If Texas looked for another conference, the ACC and Big Ten loom as the most likely landing spots. Remember, Big Ten Commissioner Jim Delany and ACC Commissioner John Swofford were the first movers during the last round of realignment, both making surprise moves that put Nebraska in the Big Ten and Notre Dame in the ACC.
But what would happen to the Longhorn Network? Texas’ contract stipulates that the network must live on, even if UT leaves the Big 12.
The ACC’s alliance with ESPN makes the ACC a potential destination if the Longhorns go looking. ESPN owns all of the ACC’s media rights, which would make it easier to either absorb the ESPN-owned Longhorn Network or develop another option. If the ACC wanted to get creative, it could offer Texas the ability to keep the network, or even agree on a Notre Dame-like independence in football with membership for the rest of its sports.
Oklahoma, meanwhile, wouldn’t be expected to stay in the Big 12 without Texas. Without those two anchors for the conference, the future for the other eight schools would change drastically.
Another potential trigger for change is the ACC Network, which is scheduled to launch in August in an environment rife with cord cutters and dwindling subscriber bases. ESPN fully owns the channel and was able to secure the right to launch it on Altice’s New York-area systems and nationally on at least one digital multichannel video provider.
If the channel is successful in signing more carriage deals, the conference’s makeup will remain the same. If not, some of the ACC’s stronger programs — Florida State, Clemson — could become targets for the SEC and Big Ten. Sources say success in terms of revenue falls somewhere between the thriving Big Ten Network and struggling Pac-12 Networks.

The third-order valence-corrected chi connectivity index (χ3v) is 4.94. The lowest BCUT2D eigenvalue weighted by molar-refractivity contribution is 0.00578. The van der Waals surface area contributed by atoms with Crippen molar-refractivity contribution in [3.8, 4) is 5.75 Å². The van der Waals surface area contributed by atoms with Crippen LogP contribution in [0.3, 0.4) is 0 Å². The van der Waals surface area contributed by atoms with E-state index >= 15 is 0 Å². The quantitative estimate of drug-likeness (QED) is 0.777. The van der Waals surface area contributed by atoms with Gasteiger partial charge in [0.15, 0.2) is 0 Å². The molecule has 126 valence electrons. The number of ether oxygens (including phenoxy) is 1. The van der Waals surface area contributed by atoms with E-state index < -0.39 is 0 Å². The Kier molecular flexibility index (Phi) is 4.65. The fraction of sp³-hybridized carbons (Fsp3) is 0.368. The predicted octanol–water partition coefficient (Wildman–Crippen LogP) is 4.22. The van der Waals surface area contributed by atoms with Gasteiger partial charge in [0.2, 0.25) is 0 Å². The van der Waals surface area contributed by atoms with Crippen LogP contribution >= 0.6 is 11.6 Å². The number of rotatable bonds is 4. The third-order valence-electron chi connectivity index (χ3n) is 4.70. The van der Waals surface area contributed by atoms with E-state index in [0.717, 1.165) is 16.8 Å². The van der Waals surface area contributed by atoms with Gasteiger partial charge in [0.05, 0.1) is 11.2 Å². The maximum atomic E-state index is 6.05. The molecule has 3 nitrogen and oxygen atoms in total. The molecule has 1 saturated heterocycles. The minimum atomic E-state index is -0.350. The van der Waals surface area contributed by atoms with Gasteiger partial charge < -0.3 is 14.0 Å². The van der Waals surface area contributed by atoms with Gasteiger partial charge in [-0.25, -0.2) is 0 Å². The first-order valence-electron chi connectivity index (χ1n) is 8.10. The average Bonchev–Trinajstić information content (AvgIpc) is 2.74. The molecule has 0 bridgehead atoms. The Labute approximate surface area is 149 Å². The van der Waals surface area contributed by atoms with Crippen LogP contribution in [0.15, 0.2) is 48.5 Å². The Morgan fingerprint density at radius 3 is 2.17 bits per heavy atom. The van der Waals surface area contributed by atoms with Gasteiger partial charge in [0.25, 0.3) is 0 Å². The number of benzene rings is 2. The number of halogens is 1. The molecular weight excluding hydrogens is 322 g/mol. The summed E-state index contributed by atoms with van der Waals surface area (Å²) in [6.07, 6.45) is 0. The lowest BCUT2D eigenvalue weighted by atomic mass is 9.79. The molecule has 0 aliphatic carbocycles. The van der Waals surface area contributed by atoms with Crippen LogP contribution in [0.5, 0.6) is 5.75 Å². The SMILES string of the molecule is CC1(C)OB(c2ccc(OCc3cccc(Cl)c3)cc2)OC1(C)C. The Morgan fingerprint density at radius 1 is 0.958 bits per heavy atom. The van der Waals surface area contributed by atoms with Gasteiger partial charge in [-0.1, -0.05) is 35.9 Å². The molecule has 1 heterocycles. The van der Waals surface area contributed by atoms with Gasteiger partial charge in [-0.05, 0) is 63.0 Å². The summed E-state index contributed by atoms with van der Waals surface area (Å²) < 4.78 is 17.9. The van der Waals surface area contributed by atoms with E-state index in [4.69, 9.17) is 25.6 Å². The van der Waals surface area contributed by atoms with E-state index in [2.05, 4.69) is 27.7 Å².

When conference TV deals expire:
■ American Athletic: 2019-20
■ Mountain West: 2019-20
■ Big Ten: 2022-23
■ Pac-12: 2023-24
■ Big 12: 2024-25
■ SEC (CBS): 2024-25
■ SEC (ESPN): 2033-34
■ ACC: 2035-36
During the last round of conference realignment, conferences expanded because of their TV channels. The Big Ten added Maryland to get more distribution for BTN in the Baltimore-Washington, D.C., market, and Rutgers to get a toehold in the New York market. Similarly, the SEC added Texas A&M to get into the Texas market.
“My sense is that nobody wants to upset the applecart this time around,” one executive said.
The problem is that many of the schools that would be willing to jump conferences — think any of the schools in the American Athletic — don’t necessarily help add distribution for a conference-owned channel.
“There’s a lot less in play this time,” one executive said. “How many viable candidates are there? At some point, conferences will look at expansion as producing diminishing returns. The idea that conferences would continue to expand to absurd levels tied to athletics? That ends at some point.”
By the time the next round of TV negotiations is finished and three of the power five leagues have new deals for linear and digital media, the college landscape could look much the same as it does now.
Other forces will come into play, though.
The ongoing Alston v. NCAA case could open the door for schools to compensate athletes beyond a scholarship, which threatens the NCAA’s amateurism model. Notre Dame AD Jack Swarbrick predicted to CBSSports.com that the case could produce a scenario where schools that pay players compete in one division and schools that opt not to pay players compete in a different division.
Access to the College Football Playoff is another potential tipping point. In the first four years of the CFP, the field has been dominated by a handful of schools — Alabama, Clemson, Oklahoma and Ohio State — while an unbeaten Central Florida couldn’t get in last season and the Pac-12 has been represented just twice.
One way for the Big 12 and Pac-12 to improve their chances is to have more teams, like adding UCF to the Big 12 and Boise State to the Pac-12, for example.
While any of those scenarios could prompt change, conference realignment almost always is tied to media negotiations and the ability to grow revenue with more teams and more games. Virtually no one saw the ground-shaking realignment coming last time, either.
“History shows that, since 1990, we’re in one of the longest periods of stability right now,” said Karl Benson, commissioner of the Sun Belt Conference and a veteran of 40 years in college athletics. “Conference realignment is just a regular occurrence. Can we expect more changes in the next five to 10 years? History says yes.”